Would he really want to come back and almost erase those memories? Despite all his accolades and achievements within the game, and the unfathomable amount of respect he has from fellow professionals and fans, could a failed comeback somewhat taint his legacy?
Given that Cook has alluded to mental exhaustion in the past, there are all things that will be flying through his brain if a return to the fold ever becomes tangible. Alas, when you break it down into black and white England have a need, a hole in the line-up if you will, and the best to ever perform in that hole is still an active player and is less than six months removed from the amphitheatre of international cricket.
Then there’s the off-field element which may perhaps go somewhat under the radar. England have a young team, a team that is growing and learning all the time but is making mistakes. Joe Root, despite being 28, still feels like a relatively inexperienced captain and one whose own form has come under scrutiny since he took the reins.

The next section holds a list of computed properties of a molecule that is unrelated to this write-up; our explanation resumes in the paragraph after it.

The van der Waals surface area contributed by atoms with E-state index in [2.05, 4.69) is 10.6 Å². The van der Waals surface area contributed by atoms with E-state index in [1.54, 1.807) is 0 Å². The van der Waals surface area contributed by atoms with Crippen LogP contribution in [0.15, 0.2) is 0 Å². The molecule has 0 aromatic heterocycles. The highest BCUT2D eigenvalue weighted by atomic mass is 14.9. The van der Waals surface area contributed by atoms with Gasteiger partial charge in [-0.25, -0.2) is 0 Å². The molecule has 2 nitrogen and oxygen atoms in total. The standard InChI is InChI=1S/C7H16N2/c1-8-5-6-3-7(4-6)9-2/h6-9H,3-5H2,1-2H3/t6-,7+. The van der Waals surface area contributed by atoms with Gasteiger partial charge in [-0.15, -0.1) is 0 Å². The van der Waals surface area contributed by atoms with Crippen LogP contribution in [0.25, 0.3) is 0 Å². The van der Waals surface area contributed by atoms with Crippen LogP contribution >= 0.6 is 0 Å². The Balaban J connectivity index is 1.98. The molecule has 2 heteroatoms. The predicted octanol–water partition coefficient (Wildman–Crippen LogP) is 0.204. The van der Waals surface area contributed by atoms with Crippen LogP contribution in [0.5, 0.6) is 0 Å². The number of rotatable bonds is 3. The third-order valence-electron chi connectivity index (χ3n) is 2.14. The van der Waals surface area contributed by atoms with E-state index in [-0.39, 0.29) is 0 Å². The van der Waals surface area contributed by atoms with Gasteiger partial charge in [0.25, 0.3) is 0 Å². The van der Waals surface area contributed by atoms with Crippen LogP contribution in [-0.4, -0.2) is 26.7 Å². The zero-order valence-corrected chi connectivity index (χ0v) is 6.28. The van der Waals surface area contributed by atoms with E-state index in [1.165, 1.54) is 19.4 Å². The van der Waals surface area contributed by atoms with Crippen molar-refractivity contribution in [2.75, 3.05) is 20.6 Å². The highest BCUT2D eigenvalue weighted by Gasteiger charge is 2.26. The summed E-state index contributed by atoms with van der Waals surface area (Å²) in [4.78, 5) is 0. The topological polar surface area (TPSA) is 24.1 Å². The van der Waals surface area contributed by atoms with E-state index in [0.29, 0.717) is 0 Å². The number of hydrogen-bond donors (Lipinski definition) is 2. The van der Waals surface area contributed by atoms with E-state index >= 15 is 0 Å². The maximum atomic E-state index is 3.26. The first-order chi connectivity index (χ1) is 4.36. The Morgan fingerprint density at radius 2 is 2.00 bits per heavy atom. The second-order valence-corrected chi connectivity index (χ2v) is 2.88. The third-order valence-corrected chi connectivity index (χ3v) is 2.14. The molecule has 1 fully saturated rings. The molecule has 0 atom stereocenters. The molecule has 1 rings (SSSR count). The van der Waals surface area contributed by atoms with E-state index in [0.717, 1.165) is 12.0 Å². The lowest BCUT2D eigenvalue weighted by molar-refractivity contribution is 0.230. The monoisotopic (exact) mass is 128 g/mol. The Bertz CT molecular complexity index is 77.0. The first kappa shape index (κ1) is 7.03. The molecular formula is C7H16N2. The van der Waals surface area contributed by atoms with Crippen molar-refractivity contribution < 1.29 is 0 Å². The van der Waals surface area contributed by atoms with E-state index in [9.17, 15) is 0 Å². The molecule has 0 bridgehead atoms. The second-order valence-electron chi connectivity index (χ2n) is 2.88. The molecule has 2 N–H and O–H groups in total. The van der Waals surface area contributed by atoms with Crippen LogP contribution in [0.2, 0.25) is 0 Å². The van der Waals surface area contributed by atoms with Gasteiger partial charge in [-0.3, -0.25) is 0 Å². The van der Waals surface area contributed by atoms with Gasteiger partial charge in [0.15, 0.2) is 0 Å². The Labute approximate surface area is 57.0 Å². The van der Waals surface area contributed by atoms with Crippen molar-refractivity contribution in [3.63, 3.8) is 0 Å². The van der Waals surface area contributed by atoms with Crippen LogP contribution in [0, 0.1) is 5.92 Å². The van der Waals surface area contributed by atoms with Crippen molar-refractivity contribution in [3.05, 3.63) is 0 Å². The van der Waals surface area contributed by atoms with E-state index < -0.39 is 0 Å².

If Alastair Cook – a man who won the Ashes four times as a player – strolls into that dressing room, there’s instantly a comfort blanket there. The players will be looking at each other thinking ‘This guy has been here before, he knows what to do, he knows the pressure and the weight of expectation and how to cope with that’.
That alone could have a monumental impact on England’s hopes. They may be heading into the series as favourites, but Trevor Bayliss will be well aware that it just takes a bad first Test at Edgbaston – a bowler-friendly ground known for low scores – and things could very quickly take a turn.